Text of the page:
I first met brothers Pierre and John Philip (JP) Winshaw in 2018 when I was asked to co-chair the incredible Whole Bunch Tasting titled ‘The Wines That Raised Us’, just before the Cape Wine 2018 trade fair. The Winshaw brothers had pulled a number of incredibly rare old South African heritage bottles out of their grandfather, Bill Winshaw’s cellar, to present to the who’s who of the world’s wine trade. It was at this prestigious tasting that I rated my first South African wine 100 points – the Chateau Libertas 1957, now a legendary wine.
Today, the Winshaws combine traditional farming with grape growing on their Stellenbosch property Klein Welmoed, selling fruit to some of Stellenbosch’s most notable producers. But the brothers not only make their own wines under the Usana label, but they have also more recently, started making a premium range of Cape Bordeaux blends under the Winshaw Vineyards label. The line-up includes a delicious straight Malbec (which I recently rated 93/100) and two super cuvees, one based around Cabernet Sauvignon and one based around Cabernet Franc. The two red blends honour their great-grandfather Dr William Charles Winshaw, founder of Stellenbosch Farmers Winery (SFW), and the second their grandfather Bill, another key figure in the history of the SFW.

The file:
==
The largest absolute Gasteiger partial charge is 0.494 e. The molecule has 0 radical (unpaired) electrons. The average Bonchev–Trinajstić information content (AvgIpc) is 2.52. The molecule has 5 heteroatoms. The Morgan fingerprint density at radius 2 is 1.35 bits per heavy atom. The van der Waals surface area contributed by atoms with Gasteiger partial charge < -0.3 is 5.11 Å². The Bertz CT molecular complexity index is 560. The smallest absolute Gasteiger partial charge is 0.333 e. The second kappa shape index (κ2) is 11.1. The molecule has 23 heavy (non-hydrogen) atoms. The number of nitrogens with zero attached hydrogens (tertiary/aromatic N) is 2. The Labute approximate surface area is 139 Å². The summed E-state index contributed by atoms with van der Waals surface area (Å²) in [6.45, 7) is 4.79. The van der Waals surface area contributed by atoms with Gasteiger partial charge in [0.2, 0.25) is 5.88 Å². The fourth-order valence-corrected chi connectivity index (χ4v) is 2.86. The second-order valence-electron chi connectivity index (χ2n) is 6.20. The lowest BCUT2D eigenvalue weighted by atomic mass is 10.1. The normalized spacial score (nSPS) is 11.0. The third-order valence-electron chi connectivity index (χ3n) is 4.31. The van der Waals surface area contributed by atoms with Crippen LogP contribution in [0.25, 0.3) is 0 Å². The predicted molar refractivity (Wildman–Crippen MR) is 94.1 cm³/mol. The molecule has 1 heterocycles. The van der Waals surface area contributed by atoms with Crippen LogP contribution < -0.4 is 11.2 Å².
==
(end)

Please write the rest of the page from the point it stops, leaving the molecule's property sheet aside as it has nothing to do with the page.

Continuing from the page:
Ahead of my departure for Cape Wine 2022, I decided to get into the spirit of things by tasting and reviewing the Charles Winshaw Cuvee, their Cabernet Sauvignon based blend.
Winshaw Vineyards ‘Charles Winshaw Cuvee’ 2017, WO Stellenbosch, 14% Abv.
A serious blend of 74% Cabernet Sauvignon, 12% Cabernet Franc, 10% Malbec and 4% Merlot, I tasted this wine over the course of three days to assess its true fine wine potential. On opening, the aromatics showed classical Stellenbosch Cabernet notes of sweet tobacco, tannery leather, black currant, black plum, chai tea and freshly tilled earth notes. The palate was full and glycerol with creamy soft sweet tannins, layers of black and blue berry fruits with the classic 2017 vintage weightless concentration. Fabulously balanced with classical poise and harmony. But on day two and day three, the wine shed some of its initial sapidity and sweet tea leaf and tobacco notes to reveal an incredible purity, depth of blue and black berry fruits and a seamlessly vibrant cherry-laden tangy intensity on the finish. I am so pleased I gave this wine the time and space to really show its blue-blooded pedigree. As the cliché goes, the first glass was delicious, but the last glass was mind blowing. Track this beauty down if you can as the R300 local price tag (£16-£18) is ridiculously cheap. Drink now and over the next 12 to 15+ years.
(Wine Safari Score: 96/100 Greg Sherwood MW)